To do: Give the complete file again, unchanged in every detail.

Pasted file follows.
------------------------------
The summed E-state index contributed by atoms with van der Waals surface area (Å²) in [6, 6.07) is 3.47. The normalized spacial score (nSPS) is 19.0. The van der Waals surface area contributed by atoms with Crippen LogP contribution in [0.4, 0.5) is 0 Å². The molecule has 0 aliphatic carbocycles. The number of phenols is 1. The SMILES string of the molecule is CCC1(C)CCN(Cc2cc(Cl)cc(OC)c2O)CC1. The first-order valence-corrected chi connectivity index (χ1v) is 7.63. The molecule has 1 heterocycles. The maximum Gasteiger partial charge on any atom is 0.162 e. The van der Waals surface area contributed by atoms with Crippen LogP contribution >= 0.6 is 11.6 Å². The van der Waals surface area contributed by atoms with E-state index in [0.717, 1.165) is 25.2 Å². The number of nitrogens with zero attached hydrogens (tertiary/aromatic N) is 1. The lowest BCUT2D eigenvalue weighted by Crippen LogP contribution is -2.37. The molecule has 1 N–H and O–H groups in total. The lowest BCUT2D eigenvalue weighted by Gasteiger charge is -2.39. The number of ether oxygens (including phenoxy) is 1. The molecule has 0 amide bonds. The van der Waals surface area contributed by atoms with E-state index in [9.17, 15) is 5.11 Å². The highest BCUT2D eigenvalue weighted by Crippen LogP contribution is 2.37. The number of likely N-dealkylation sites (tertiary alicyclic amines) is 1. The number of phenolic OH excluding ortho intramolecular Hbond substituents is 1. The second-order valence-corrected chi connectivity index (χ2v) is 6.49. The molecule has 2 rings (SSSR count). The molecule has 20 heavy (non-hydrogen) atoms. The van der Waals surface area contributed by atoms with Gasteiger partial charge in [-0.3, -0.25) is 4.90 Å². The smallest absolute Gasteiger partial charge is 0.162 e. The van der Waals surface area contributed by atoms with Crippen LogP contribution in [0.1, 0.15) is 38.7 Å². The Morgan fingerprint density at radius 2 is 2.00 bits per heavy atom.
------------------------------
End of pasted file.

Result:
The summed E-state index contributed by atoms with van der Waals surface area (Å²) in [6, 6.07) is 3.47. The normalized spacial score (nSPS) is 19.0. The van der Waals surface area contributed by atoms with Crippen LogP contribution in [0.4, 0.5) is 0 Å². The molecule has 0 aliphatic carbocycles. The number of phenols is 1. The SMILES string of the molecule is CCC1(C)CCN(Cc2cc(Cl)cc(OC)c2O)CC1. The first-order valence-corrected chi connectivity index (χ1v) is 7.63. The molecule has 1 heterocycles. The maximum Gasteiger partial charge on any atom is 0.162 e. The van der Waals surface area contributed by atoms with Crippen LogP contribution >= 0.6 is 11.6 Å². The van der Waals surface area contributed by atoms with E-state index in [0.717, 1.165) is 25.2 Å². The number of nitrogens with zero attached hydrogens (tertiary/aromatic N) is 1. The lowest BCUT2D eigenvalue weighted by Crippen LogP contribution is -2.37. The molecule has 1 N–H and O–H groups in total. The lowest BCUT2D eigenvalue weighted by Gasteiger charge is -2.39. The number of ether oxygens (including phenoxy) is 1. The molecule has 0 amide bonds. The van der Waals surface area contributed by atoms with E-state index in [9.17, 15) is 5.11 Å². The highest BCUT2D eigenvalue weighted by Crippen LogP contribution is 2.37. The number of likely N-dealkylation sites (tertiary alicyclic amines) is 1. The number of phenolic OH excluding ortho intramolecular Hbond substituents is 1. The second-order valence-corrected chi connectivity index (χ2v) is 6.49. The molecule has 2 rings (SSSR count). The molecule has 20 heavy (non-hydrogen) atoms. The van der Waals surface area contributed by atoms with Gasteiger partial charge in [-0.3, -0.25) is 4.90 Å². The smallest absolute Gasteiger partial charge is 0.162 e. The van der Waals surface area contributed by atoms with Crippen LogP contribution in [0.1, 0.15) is 38.7 Å². The Morgan fingerprint density at radius 2 is 2.00 bits per heavy atom.